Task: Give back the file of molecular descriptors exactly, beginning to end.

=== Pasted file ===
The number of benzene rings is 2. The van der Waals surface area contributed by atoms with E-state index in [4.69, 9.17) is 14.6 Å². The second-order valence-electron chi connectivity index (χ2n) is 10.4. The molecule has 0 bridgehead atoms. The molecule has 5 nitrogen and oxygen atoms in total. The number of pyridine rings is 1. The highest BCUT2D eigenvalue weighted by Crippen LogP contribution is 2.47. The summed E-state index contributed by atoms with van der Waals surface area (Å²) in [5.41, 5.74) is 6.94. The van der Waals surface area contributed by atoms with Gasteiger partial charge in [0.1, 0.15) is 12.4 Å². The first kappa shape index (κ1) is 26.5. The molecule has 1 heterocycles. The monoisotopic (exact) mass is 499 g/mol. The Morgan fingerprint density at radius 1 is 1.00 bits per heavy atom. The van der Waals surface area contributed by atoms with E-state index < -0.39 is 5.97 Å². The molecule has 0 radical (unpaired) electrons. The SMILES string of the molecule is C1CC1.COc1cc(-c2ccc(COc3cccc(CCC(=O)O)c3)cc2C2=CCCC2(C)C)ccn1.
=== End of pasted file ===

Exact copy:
The number of benzene rings is 2. The van der Waals surface area contributed by atoms with E-state index in [4.69, 9.17) is 14.6 Å². The second-order valence-electron chi connectivity index (χ2n) is 10.4. The molecule has 0 bridgehead atoms. The molecule has 5 nitrogen and oxygen atoms in total. The number of pyridine rings is 1. The highest BCUT2D eigenvalue weighted by Crippen LogP contribution is 2.47. The summed E-state index contributed by atoms with van der Waals surface area (Å²) in [5.41, 5.74) is 6.94. The van der Waals surface area contributed by atoms with Gasteiger partial charge in [0.1, 0.15) is 12.4 Å². The first kappa shape index (κ1) is 26.5. The molecule has 1 heterocycles. The monoisotopic (exact) mass is 499 g/mol. The Morgan fingerprint density at radius 1 is 1.00 bits per heavy atom. The van der Waals surface area contributed by atoms with E-state index < -0.39 is 5.97 Å². The molecule has 0 radical (unpaired) electrons. The SMILES string of the molecule is C1CC1.COc1cc(-c2ccc(COc3cccc(CCC(=O)O)c3)cc2C2=CCCC2(C)C)ccn1.